Photo By Tegan Mierle

It is so much easier to label someone than to enter in with them as person. Life is simpler if we look at someone and say, “Conservative”, “Liberal”, “Republican”, “Democrat”, and so on. However, when we apply these labels we do two things.

First, we distance ourselves from them as people. We are saying, “You’re this or that and I’m not.” This distance gives us permission to caricature, to mock, to be unloving without seeing the consequences. When there’s distance we are able to ignore the response of the individual. By creating this distance we are able to only see them as a group and not as individuals.

This is the second, even more insidious problem, with categorizing or labeling people; it is this, we remove their person-hood. When someone becomes a “Millenial” or a “Protester” or a “Conservative” or a “Liberal” in our minds they cease to be a person. They stop being “John” or “Sara” or “Corinne” or “Joe.” The moment we replace their person-hood in our minds we lose the need for compassion and empathy.

Not only that, but I would argue we lose the ability for compassion and empathy. We don’t feel compassion and empathy for objects. Compassion and empathy are for us to extend to other people. When we remove someone’s person-hood they become a thing. Things don’t have feelings, emotions, or soul so they don’t need compassion, they don’t need empathy.

I can’t help but have the scene from A Few Good Men running through my mind where Weinberg and Kaffee are prepping Downey for trial. Downey keeps referring to the victim of the crime that he’s charged with as, “Willie.” Weinberg tells him he needs to call him, “Private Santiago.” Kaffee interjects, “Yeah, because if he’s Willie then he has friends and a mother who will miss him.”

Kaffee and Weinberg knew that as the defense attorneys they needed to de-humanize the victim, PFC William T. Santiago, or they would have no chance at winning. Why? Because, if he was a real person then the jury would have compassion and empathy and would likely decide to convict.

What’s the alternative? The alternative is to listen and learn to people as individuals. When we do this we enter in with them as humans, as persons.

It’s so easy to hate a group of people. It’s really hard to hate a person. I was having a conversation with a friend who was very happy about the results of the current election. He asked me my opinion. I told I have grave concerns about the election results. He was shocked and asked why. The reasons are many, but I decided to tell him the story of my neighbor who is immigrating from Mexico. He met and fell in love with the woman of his dreams while she was studying abroad in Mexico and they recently got married and he moved to the United States. He’s now deeply worried that he will be deported. He’s a newlywed with an amazing bride. They are making a home for themselves. Yet, every day he now lives with fear in the back of his mind. My friend’s initial response was, “That’s foolish, he’s here legally, that’s not who the President-elect wants to get rid of.” As we talked more, I realized that he didn’t see my neighbor as a person. He saw him as part of a group of people who were “stupid and silly.”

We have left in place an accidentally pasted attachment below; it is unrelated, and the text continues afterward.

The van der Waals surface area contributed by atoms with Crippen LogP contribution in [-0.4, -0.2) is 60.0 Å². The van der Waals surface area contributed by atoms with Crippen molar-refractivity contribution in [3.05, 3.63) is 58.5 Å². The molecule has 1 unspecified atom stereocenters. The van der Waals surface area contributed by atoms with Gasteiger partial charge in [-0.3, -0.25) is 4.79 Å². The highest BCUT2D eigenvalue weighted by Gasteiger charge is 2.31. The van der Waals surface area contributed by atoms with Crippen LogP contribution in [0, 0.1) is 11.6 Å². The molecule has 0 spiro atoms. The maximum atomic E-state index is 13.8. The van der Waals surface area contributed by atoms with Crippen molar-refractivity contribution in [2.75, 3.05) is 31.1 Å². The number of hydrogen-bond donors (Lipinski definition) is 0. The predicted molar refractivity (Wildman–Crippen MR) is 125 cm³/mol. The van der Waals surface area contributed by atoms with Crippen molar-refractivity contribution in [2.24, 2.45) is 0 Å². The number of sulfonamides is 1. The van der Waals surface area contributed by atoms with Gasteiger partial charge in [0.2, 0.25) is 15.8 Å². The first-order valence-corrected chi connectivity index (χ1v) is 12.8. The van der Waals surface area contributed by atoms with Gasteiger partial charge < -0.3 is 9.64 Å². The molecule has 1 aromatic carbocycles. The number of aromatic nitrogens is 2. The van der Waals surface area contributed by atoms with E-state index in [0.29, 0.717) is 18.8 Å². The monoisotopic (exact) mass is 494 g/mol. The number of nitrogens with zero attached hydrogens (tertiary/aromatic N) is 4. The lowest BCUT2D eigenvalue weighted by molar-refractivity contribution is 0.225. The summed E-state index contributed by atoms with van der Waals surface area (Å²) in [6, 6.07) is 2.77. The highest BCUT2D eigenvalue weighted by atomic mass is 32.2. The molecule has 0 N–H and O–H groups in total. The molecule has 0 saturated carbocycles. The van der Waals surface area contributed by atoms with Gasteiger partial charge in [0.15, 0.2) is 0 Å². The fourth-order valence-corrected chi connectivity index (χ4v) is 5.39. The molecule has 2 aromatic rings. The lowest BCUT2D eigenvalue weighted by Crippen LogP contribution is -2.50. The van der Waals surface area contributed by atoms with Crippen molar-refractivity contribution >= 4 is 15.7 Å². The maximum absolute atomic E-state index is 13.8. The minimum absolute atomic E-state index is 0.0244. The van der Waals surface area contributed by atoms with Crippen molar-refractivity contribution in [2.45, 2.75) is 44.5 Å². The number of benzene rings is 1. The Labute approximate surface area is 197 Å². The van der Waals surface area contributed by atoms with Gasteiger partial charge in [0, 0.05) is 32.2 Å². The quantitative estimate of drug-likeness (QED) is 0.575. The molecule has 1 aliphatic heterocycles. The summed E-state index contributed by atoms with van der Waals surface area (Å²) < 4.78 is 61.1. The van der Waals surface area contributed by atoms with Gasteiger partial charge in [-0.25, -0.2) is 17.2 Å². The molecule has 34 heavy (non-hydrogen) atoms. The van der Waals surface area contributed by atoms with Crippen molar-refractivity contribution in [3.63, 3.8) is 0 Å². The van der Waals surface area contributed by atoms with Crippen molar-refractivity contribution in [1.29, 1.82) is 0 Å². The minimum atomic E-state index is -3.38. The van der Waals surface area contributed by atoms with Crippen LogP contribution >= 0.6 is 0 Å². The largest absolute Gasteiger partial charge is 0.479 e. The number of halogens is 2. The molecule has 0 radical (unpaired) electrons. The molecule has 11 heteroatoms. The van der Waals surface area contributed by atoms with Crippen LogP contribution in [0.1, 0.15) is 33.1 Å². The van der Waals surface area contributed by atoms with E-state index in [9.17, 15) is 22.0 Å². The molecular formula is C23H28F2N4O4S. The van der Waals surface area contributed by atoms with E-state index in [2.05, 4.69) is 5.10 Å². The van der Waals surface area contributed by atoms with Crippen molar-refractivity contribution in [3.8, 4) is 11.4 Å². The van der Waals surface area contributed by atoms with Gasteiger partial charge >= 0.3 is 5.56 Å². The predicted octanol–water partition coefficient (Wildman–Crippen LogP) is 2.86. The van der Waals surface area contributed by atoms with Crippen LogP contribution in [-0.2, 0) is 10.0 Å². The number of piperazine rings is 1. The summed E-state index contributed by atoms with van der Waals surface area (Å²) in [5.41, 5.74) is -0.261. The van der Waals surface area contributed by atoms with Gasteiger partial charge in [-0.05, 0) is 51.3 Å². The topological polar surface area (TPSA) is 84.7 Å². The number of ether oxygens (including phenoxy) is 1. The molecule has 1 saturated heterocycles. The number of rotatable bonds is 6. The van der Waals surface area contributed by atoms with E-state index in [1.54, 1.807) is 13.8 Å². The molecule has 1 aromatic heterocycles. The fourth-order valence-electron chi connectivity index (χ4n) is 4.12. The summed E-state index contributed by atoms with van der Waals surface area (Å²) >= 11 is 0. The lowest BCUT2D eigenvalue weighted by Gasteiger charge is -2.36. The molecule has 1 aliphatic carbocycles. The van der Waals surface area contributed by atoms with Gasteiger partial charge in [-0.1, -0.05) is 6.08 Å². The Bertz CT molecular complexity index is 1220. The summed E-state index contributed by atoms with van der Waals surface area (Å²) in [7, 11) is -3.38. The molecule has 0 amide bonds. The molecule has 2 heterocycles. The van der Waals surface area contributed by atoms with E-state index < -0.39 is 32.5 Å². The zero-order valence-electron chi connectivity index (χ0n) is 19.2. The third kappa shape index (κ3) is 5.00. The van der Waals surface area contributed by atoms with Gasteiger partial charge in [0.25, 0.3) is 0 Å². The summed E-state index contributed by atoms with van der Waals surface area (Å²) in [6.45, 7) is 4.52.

I had a conversation with another friend who was distraught over the election. She was asking how anyone could possibly vote for a demagogue like the President-elect. In her mind, all “those people” are racist, misogynist, bigots. I told her the story of my friend who is a police officer. Every single day he leaves his family to put his life in danger. He never knows if he will come back. As police ambushes continue to grow in frequency he grew more and more worried and fearful that he would not come home. He has an amazing wife and kids. Yet every day he lives with this fear in the back of his mind. He believed that he would have a better chance of coming home at the end of his shift if the, now, President-elect won the election. Her response, “That’s foolish. He’s the real problem anyway.” As we talked more, I realized that she didn’t see my friend as a person. She saw him as part of a group of people who were “racist and evil.”

Objects don’t have stories. Things are just that, things. Things are easily disposed of when they no longer meet our needs or when we determine they are broken.

People on the other hand have stories. They have friends and mothers who love them. A person is hard to hate when you enter in long enough to get to know their story. What happens is that you discover you have compassion and empathy for them.

In 1 Corinthians 12, the apostle Paul writes,

But God has so composed the body, giving greater honor to the part that lacked it, that there may be no division in the body, but that the members may have the same care for one another. If one member suffers, all suffer together; if one member is honored, all rejoice together. Now you are the body of Christ and individually members of it.

The body of Christ is this amazing blend of unity in diversity. The Christian is part of something bigger than themselves, a group, but also retain their individuality. The beauty of this is that there is no loss of person-hood but it is enhanced. All suffer together and all rejoice together. As one goes, so goes all.

May we set aside the labels and the categories. May we move toward one another as people, real people, people with stories and friends and mothers.

A Person, Not A Thing was originally published in The Subversive Journey on Medium, where people are continuing the conversation by highlighting and responding to this story.

from The Subversive Journey—-bbc765b79ec5—4